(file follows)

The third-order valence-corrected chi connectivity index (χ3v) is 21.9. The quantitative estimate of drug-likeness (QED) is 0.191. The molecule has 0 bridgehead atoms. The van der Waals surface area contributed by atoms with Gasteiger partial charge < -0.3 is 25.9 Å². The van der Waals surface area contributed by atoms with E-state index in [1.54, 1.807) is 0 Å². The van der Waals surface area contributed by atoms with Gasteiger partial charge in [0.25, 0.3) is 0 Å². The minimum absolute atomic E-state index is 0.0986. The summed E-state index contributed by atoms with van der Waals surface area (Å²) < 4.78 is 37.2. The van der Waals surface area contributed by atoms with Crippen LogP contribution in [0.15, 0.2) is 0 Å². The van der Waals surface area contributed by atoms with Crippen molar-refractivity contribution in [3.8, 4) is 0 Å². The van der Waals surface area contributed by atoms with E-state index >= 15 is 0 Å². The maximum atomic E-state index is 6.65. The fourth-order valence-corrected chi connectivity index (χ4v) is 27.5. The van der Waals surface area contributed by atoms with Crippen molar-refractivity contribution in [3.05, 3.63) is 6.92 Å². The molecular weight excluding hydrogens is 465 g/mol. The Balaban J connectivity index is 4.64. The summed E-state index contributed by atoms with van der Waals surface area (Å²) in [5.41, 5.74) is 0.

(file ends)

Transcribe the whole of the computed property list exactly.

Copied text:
The third-order valence-corrected chi connectivity index (χ3v) is 21.9. The quantitative estimate of drug-likeness (QED) is 0.191. The molecule has 0 bridgehead atoms. The van der Waals surface area contributed by atoms with Gasteiger partial charge < -0.3 is 25.9 Å². The van der Waals surface area contributed by atoms with E-state index in [1.54, 1.807) is 0 Å². The van der Waals surface area contributed by atoms with Gasteiger partial charge in [0.25, 0.3) is 0 Å². The minimum absolute atomic E-state index is 0.0986. The summed E-state index contributed by atoms with van der Waals surface area (Å²) < 4.78 is 37.2. The van der Waals surface area contributed by atoms with Crippen LogP contribution in [0.15, 0.2) is 0 Å². The van der Waals surface area contributed by atoms with Crippen molar-refractivity contribution in [3.8, 4) is 0 Å². The van der Waals surface area contributed by atoms with E-state index >= 15 is 0 Å². The maximum atomic E-state index is 6.65. The fourth-order valence-corrected chi connectivity index (χ4v) is 27.5. The van der Waals surface area contributed by atoms with Crippen molar-refractivity contribution in [3.05, 3.63) is 6.92 Å². The molecular weight excluding hydrogens is 465 g/mol. The Balaban J connectivity index is 4.64. The summed E-state index contributed by atoms with van der Waals surface area (Å²) in [5.41, 5.74) is 0.